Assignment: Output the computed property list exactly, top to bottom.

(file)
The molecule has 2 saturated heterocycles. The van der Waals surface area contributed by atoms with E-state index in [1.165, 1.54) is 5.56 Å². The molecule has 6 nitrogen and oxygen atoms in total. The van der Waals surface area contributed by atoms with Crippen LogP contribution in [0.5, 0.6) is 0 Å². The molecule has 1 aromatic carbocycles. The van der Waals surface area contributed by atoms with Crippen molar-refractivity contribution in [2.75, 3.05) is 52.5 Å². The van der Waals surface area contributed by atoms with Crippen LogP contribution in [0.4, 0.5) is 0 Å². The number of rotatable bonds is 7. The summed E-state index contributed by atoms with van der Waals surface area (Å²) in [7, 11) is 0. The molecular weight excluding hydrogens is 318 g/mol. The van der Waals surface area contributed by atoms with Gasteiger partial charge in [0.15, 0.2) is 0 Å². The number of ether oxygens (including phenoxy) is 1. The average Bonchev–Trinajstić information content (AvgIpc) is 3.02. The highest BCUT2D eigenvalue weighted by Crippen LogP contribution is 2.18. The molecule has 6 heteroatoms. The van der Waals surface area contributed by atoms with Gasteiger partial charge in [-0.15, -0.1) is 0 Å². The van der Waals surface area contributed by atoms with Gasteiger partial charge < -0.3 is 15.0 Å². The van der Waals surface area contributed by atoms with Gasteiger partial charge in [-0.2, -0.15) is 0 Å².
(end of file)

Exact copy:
The molecule has 2 saturated heterocycles. The van der Waals surface area contributed by atoms with E-state index in [1.165, 1.54) is 5.56 Å². The molecule has 6 nitrogen and oxygen atoms in total. The van der Waals surface area contributed by atoms with Crippen LogP contribution in [0.5, 0.6) is 0 Å². The molecule has 1 aromatic carbocycles. The van der Waals surface area contributed by atoms with Crippen molar-refractivity contribution in [2.75, 3.05) is 52.5 Å². The van der Waals surface area contributed by atoms with Crippen LogP contribution in [0.4, 0.5) is 0 Å². The number of rotatable bonds is 7. The summed E-state index contributed by atoms with van der Waals surface area (Å²) in [7, 11) is 0. The molecular weight excluding hydrogens is 318 g/mol. The van der Waals surface area contributed by atoms with Gasteiger partial charge in [0.15, 0.2) is 0 Å². The number of ether oxygens (including phenoxy) is 1. The average Bonchev–Trinajstić information content (AvgIpc) is 3.02. The highest BCUT2D eigenvalue weighted by Crippen LogP contribution is 2.18. The molecule has 6 heteroatoms. The van der Waals surface area contributed by atoms with Gasteiger partial charge in [-0.15, -0.1) is 0 Å². The van der Waals surface area contributed by atoms with Gasteiger partial charge < -0.3 is 15.0 Å². The van der Waals surface area contributed by atoms with Gasteiger partial charge in [-0.2, -0.15) is 0 Å².